FASHIONENTLAW.com: One of the things I have heard you say, overtime, has been the need for England and the world to recognize Britain is no longer the Britain of the past that we envision in our heads. Describe the new Britain?
Lola: When many people think of England, they think of the royal family and the countryside. That certainly exists. But there’s also another side, one that the world doesn’t really see or get to know about until now. The “new” England is increasingly diverse, ethnically and culturally, the result of various waves of immigration of people from all over the world – Eastern Europeans, Africans, Caribbeans, Indians, Chinese. So, it has become a mixture of many cultures – Indian food is the nation’s favorite food, for example. It’s increasingly a non-homogenous society, and now we have 2nd and 3rd generation English-born children of immigrants. What it means to be English…British even (which is a catch-all term which doesn’t mean so much to be honest), is being redefined and reshaped all the time. England must deal with the reality of this 21st century identity.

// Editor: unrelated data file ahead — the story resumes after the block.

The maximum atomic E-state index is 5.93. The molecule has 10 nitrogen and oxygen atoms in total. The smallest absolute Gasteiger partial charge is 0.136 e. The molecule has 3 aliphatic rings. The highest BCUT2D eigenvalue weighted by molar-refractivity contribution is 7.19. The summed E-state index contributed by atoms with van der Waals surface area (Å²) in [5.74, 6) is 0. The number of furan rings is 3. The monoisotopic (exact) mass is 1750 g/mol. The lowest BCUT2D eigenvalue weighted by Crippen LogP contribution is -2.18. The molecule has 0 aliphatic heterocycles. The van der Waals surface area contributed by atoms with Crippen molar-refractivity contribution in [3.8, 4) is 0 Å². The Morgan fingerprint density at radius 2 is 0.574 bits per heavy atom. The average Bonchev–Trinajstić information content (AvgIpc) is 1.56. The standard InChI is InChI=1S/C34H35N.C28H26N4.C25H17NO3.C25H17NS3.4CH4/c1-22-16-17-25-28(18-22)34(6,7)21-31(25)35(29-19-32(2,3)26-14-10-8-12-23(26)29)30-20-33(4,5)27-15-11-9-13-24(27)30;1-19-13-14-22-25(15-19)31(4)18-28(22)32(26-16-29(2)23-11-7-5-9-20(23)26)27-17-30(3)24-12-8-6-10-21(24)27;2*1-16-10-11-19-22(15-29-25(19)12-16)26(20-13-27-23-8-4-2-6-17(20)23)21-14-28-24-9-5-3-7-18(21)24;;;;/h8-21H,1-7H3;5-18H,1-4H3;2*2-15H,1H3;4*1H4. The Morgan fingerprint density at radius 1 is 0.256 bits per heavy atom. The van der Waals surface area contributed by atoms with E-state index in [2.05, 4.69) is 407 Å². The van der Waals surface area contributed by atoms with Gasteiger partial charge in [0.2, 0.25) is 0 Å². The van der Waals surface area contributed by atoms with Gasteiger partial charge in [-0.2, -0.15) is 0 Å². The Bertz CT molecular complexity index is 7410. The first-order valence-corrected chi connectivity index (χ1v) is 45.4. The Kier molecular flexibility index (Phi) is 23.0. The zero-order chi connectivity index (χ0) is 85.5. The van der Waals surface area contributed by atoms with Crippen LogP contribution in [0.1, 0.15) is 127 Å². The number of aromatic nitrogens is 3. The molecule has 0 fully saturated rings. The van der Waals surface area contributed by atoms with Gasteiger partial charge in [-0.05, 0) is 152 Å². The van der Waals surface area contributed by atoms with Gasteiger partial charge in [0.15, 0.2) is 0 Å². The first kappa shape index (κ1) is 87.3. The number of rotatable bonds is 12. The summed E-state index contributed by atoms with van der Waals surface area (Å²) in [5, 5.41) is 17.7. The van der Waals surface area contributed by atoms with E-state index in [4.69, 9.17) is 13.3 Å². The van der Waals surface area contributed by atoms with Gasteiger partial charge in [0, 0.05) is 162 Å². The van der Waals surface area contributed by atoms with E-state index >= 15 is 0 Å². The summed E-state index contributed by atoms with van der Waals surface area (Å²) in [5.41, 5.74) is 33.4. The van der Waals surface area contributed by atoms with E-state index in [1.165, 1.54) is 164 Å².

Watch this Video That Says Whites Have Become Blacks and Therein Lies the Problem with the Disintegration of England
Watch UK Citizens Debate the Causes of the Riots
What are your thoughts?
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Fashionentlaw™ is the brainchild of Uduak Oduok (Ms. Uduak), an ex-fashion model and industry veteran turned Fashion and Entertainment lawyer. The law blog discusses hot topics in pop culture arising primarily out of the fashion industry.
As a legal practitioner, Ms. Uduak has over two decades of experience counseling individuals and businesses within and outside the creative community. She has counseled designers, apparel manufacturers, models, photographers, retailers, graphic designers, musicians, public relations specialists, and athletes, among others, on diverse legal issues including business formation, licensing, trademark and copyright matters, contracts, intellectual property and contract disputes. She is also an Adjunct Professor.